It was a solid session, too. Catherine Corbett had a paper on "Flipping markets": no, not in the sense of "sod 'em", nor in the sense of "tipping" where network effects lead to one player becoming dominant, but the unusual situation where sometimes a buyer pays for its inputs but sometimes charges for its services. Her example was a meat waste product collector (a "renderer"). Sometimes a renderer will find the butcher's waste is worth paying for, sometimes the butcher is prepared to pay to have it taken away. How should you think about a merger of renderers? Does it say anything about how competition authorities should think about mergers between buyers? At the moment Catherine and I have come to different conclusions, but I'll wait to see the final paper before I get too entrenched.

Stephen Hudson talked about "Pass-through analysis in dynamic markets with differentiated products", which was largely about the Commission's recent fossick into whether internet service providers (ISPs) had passed on cuts in regulated input prices. The Commission got Aaron Schiff to look at a thumping great sample of phone bills, and the answer was that roughly 90% of the cut got passed on. And that in turn would lead you to be reassured about the state of competition in the ISP market, given that the standard wisdom is that only half of a cut would be passed on by a monopolist, but progressively more gets passed on as markets get more competitive.

And finally there was Diego Villalobos, with "Regulated firms in unregulated markets: friends or foes?". This was mainly about electricity, and maybe I can best explain it with an example. Suppose your friendly local electricity lines business says, listen, we'll sell you a battery, put it in your garage, and we'll charge it up when it's cheap to, and run it down when otherwise you'd have paid high prices. Sounds good, right? And it is good: there are economies of scope (the company that transmits your power also does your battery), and you and your lines business get to split some savings.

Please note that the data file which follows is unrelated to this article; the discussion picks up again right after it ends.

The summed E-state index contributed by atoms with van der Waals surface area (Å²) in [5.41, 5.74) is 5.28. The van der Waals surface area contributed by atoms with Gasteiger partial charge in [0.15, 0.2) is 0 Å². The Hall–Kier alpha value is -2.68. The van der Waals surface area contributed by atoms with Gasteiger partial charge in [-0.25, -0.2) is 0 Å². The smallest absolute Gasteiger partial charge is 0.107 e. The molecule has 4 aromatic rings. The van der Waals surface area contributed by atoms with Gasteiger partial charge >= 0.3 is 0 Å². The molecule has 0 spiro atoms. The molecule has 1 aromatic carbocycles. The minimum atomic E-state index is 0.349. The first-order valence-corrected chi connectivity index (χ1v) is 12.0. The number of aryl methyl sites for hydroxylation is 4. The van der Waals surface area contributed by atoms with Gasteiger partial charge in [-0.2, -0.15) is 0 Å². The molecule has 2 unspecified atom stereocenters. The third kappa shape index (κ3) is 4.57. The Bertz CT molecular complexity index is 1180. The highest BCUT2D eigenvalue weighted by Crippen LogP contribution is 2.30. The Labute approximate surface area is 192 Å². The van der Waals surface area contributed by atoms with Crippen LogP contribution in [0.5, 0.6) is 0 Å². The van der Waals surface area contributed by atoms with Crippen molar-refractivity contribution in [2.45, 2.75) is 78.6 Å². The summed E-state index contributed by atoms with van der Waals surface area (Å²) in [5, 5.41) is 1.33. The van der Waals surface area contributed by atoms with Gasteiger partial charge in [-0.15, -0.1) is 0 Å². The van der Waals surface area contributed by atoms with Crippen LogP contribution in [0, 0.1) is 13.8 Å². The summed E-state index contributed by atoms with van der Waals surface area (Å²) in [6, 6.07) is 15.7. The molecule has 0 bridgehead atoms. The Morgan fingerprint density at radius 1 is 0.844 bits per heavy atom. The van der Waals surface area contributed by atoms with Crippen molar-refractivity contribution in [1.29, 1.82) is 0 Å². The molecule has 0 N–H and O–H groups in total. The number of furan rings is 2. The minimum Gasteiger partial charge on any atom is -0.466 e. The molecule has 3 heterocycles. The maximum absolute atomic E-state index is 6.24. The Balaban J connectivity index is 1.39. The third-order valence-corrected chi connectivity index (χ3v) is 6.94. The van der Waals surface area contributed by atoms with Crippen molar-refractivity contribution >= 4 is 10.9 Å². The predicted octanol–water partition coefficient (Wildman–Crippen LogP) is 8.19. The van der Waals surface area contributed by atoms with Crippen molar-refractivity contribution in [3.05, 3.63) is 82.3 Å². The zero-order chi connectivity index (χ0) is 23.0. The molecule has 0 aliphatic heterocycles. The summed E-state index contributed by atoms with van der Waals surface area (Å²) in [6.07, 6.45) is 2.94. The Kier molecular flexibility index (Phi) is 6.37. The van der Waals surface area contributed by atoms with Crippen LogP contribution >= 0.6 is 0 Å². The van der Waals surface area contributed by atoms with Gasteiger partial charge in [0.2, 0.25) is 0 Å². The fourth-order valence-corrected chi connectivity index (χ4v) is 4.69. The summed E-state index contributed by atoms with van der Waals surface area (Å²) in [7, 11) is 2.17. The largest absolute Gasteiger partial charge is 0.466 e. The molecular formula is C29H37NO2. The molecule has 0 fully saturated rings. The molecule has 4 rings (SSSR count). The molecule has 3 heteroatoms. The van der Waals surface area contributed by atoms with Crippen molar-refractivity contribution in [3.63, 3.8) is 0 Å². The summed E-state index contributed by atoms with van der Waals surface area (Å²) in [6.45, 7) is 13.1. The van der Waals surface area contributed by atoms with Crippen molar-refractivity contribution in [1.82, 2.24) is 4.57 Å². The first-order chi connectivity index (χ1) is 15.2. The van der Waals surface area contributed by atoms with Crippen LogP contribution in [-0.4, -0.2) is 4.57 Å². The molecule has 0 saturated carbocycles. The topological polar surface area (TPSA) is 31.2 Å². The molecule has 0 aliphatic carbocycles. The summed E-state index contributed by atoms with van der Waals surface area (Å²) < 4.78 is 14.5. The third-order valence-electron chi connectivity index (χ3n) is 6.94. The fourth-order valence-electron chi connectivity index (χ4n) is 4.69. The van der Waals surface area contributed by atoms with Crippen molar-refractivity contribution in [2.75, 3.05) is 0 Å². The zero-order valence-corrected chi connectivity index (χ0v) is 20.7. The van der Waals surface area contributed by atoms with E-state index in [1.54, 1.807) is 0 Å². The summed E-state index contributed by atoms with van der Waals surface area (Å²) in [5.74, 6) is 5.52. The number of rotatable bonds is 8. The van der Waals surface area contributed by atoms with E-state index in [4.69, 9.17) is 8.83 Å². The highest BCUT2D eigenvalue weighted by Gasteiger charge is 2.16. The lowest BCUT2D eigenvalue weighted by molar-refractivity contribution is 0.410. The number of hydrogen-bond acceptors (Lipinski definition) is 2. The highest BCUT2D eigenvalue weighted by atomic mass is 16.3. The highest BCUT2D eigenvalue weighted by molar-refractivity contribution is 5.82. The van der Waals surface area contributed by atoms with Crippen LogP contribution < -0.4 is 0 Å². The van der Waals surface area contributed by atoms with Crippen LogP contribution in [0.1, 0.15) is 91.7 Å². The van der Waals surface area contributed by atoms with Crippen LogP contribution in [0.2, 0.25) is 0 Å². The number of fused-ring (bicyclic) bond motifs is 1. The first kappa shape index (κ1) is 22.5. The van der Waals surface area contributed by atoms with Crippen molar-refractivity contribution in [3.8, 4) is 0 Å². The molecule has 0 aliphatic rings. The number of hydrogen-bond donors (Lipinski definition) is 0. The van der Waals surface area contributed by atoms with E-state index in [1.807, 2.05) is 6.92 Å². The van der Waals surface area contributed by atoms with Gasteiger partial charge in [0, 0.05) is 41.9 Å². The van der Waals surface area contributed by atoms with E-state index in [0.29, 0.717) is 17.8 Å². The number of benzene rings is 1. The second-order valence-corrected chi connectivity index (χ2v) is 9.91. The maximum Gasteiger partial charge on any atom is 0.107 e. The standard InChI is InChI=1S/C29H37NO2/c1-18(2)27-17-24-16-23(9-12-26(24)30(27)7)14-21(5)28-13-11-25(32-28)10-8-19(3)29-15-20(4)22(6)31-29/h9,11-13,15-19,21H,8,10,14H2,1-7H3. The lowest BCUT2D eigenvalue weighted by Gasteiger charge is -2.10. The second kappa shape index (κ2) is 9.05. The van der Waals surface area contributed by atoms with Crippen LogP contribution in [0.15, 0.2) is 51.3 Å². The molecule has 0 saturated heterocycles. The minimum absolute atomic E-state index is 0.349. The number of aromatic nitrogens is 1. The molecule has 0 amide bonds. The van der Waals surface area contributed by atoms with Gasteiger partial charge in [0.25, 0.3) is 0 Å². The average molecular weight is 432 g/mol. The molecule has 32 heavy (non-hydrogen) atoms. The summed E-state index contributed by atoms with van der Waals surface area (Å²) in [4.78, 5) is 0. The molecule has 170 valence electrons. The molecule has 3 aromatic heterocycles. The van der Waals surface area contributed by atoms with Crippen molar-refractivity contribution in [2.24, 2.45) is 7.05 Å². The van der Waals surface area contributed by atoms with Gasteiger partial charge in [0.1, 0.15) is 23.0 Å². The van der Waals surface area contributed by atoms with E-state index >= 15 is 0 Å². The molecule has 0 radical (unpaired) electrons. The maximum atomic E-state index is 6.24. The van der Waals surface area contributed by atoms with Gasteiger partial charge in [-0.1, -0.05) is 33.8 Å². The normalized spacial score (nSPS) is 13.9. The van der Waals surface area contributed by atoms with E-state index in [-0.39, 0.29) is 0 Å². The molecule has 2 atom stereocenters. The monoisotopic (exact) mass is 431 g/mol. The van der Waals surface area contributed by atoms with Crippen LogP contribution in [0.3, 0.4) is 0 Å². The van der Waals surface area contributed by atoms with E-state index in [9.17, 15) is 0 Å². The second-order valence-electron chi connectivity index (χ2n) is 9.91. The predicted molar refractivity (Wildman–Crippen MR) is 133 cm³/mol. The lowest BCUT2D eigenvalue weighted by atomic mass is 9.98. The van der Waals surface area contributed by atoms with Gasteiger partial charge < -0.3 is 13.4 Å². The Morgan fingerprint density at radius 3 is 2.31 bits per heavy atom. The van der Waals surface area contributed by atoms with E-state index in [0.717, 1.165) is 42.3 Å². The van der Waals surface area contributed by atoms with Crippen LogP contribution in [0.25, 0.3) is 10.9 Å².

Except that independent battery providers risk getting shut out. The lines business, if it is allowed to put the battery into its 'regulatory asset base', gets a nice, guaranteed return. Whereas your Cheap And Cheerful Battery Company has to run the risk that if nobody buys its batteries, it's kaput, yet is trying to compete against someone who doesn't run the same risk. So would you be as enthused about the lines company's offer, if you knew that the guy who'd actually supply the cheapest battery, can't get a look in?

Diego got to the point (as I did, in a bit of client work), that this is a horrendously difficult area, and one that's getting trickier as technology advances: it's not just batteries, but also those solar panels on your roof, and who knows what down the pike.